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Acta Paulista de Enfermagem

Print version ISSN 0103-2100On-line version ISSN 1982-0194

Acta paul. enferm. vol.22 no.2 São Paulo  2009 



Burnout Syndrome among nursing staff from an emergency department of a hniversity hospital*


Síndrome de Burnout en trabajadores de enfermería del servicio de emergencia de un hospital universitario



Denise Albieri JodasI; Maria do Carmo Lourenço HaddadII

INurse. Intern in Managing Nursing Services at the Regional do Norte do Paraná University Hospital in 2007-2008. Nursing Master Student at Maringá Universidade Estadual de Londrina- UEL - Londrina (PR), Brazil
IIPh.D. Professor at the Nursing course of Universidade Estadual de Londrina- UEL - Londrina (PR), Brazil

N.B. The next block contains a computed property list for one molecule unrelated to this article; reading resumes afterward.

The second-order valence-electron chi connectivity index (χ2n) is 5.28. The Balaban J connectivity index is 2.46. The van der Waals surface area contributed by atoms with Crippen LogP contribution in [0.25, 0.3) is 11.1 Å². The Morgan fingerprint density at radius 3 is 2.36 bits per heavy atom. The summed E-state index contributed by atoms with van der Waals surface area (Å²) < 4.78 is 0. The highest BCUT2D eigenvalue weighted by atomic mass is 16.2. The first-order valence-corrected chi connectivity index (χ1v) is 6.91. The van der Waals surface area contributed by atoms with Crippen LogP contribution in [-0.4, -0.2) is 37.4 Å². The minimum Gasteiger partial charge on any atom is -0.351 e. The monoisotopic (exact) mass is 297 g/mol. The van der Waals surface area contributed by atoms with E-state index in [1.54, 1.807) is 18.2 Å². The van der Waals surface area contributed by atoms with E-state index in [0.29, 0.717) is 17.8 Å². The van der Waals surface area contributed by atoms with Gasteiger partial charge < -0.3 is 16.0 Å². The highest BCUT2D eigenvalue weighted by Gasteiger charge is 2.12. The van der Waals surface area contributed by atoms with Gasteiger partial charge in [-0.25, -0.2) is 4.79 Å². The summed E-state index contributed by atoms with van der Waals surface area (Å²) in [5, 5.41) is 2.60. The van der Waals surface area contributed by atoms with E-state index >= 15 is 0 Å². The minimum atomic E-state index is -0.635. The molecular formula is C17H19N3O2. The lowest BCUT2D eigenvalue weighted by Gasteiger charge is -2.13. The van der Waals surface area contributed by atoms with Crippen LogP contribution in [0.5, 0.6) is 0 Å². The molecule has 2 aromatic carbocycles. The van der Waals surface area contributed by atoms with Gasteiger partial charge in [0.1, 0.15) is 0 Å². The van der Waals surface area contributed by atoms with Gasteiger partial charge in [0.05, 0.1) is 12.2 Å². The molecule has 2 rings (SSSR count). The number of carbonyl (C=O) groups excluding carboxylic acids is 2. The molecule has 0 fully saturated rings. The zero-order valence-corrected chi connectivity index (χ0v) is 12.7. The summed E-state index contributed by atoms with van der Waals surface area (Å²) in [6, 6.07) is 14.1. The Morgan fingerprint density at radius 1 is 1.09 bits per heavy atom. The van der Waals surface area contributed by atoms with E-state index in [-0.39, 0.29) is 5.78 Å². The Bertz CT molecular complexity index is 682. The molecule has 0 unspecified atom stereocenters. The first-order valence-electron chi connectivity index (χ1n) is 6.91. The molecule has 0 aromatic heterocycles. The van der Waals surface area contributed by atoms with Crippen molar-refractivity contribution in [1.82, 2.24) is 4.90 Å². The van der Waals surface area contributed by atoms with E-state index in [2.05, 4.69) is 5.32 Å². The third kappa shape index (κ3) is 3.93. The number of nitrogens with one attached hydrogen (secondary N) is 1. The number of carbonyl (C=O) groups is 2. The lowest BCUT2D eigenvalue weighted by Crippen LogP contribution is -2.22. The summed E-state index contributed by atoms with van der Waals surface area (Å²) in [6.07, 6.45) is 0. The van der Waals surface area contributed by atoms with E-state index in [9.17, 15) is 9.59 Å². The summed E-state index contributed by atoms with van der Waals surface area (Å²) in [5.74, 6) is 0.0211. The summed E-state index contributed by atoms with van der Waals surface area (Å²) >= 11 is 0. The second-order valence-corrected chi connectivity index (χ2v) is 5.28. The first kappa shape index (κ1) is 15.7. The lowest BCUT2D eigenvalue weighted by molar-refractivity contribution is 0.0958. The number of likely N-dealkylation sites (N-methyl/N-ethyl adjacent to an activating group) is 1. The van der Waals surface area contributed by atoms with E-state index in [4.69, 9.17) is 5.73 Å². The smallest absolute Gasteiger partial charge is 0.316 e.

Corresponding Author




OBJECTIVE: To identify the factors associated with the signs and symptoms of burnout among nursing staff from an emergency department of a university hospital.
METHODS: The study used a quantitative descriptive design. The sample comprised of 61 nursing staff. A self-administered structured questionnaire and the Maslach Burnout Inventory were used to collect the data. Data were analyzed with EpiInfo 2004.
RESULTS: Among the sample of the study, 8.2% of female participants had burnout. However, a great number (54.1%) had high risk for burnout. Only 37.7% of participants had a low risk for burnout. Factors associated with burnout include the lack of knowledge and motivation for professional development.
CONCLUSION: The organization and work dynamics of the emergency department led to workload and tension, which suggested the need to develop strategies for the re-organization of the work dynamics to decrease the sources of stress.

Keywords: Burnout, professional/nursing; Stress, psychological/nursing; Nursing team/psychology; Occupational health; Emergency medical services/nursing